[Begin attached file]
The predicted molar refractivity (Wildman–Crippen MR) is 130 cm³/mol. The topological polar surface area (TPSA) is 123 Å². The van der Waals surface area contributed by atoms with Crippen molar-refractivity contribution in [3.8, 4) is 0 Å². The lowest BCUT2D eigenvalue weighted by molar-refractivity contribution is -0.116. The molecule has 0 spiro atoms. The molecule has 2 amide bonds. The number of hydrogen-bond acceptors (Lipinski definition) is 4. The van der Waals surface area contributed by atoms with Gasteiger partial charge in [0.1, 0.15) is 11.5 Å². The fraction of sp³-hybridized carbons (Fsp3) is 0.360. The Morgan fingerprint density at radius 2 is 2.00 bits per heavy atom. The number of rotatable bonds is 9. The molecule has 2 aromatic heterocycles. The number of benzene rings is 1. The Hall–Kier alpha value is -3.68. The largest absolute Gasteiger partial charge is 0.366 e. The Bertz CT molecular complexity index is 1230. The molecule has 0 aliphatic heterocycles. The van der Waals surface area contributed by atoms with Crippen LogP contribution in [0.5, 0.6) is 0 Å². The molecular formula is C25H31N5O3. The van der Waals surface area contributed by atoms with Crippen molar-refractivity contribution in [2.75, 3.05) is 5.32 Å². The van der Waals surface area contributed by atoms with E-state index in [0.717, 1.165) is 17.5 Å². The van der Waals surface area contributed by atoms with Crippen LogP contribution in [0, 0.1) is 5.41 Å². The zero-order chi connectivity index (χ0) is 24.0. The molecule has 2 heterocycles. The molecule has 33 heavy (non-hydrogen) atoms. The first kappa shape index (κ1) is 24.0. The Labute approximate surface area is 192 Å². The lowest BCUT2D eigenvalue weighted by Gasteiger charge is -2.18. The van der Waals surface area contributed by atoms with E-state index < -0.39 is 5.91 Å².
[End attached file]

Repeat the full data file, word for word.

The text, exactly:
The predicted molar refractivity (Wildman–Crippen MR) is 130 cm³/mol. The topological polar surface area (TPSA) is 123 Å². The van der Waals surface area contributed by atoms with Crippen molar-refractivity contribution in [3.8, 4) is 0 Å². The lowest BCUT2D eigenvalue weighted by molar-refractivity contribution is -0.116. The molecule has 0 spiro atoms. The molecule has 2 amide bonds. The number of hydrogen-bond acceptors (Lipinski definition) is 4. The van der Waals surface area contributed by atoms with Gasteiger partial charge in [0.1, 0.15) is 11.5 Å². The fraction of sp³-hybridized carbons (Fsp3) is 0.360. The Morgan fingerprint density at radius 2 is 2.00 bits per heavy atom. The number of rotatable bonds is 9. The molecule has 2 aromatic heterocycles. The number of benzene rings is 1. The Hall–Kier alpha value is -3.68. The largest absolute Gasteiger partial charge is 0.366 e. The Bertz CT molecular complexity index is 1230. The molecule has 0 aliphatic heterocycles. The van der Waals surface area contributed by atoms with Crippen LogP contribution in [0.5, 0.6) is 0 Å². The molecular formula is C25H31N5O3. The van der Waals surface area contributed by atoms with Crippen molar-refractivity contribution in [2.75, 3.05) is 5.32 Å². The van der Waals surface area contributed by atoms with E-state index in [0.717, 1.165) is 17.5 Å². The van der Waals surface area contributed by atoms with Crippen LogP contribution in [0, 0.1) is 5.41 Å². The zero-order chi connectivity index (χ0) is 24.0. The molecule has 2 heterocycles. The molecule has 33 heavy (non-hydrogen) atoms. The first kappa shape index (κ1) is 24.0. The Labute approximate surface area is 192 Å². The lowest BCUT2D eigenvalue weighted by Gasteiger charge is -2.18. The van der Waals surface area contributed by atoms with E-state index < -0.39 is 5.91 Å².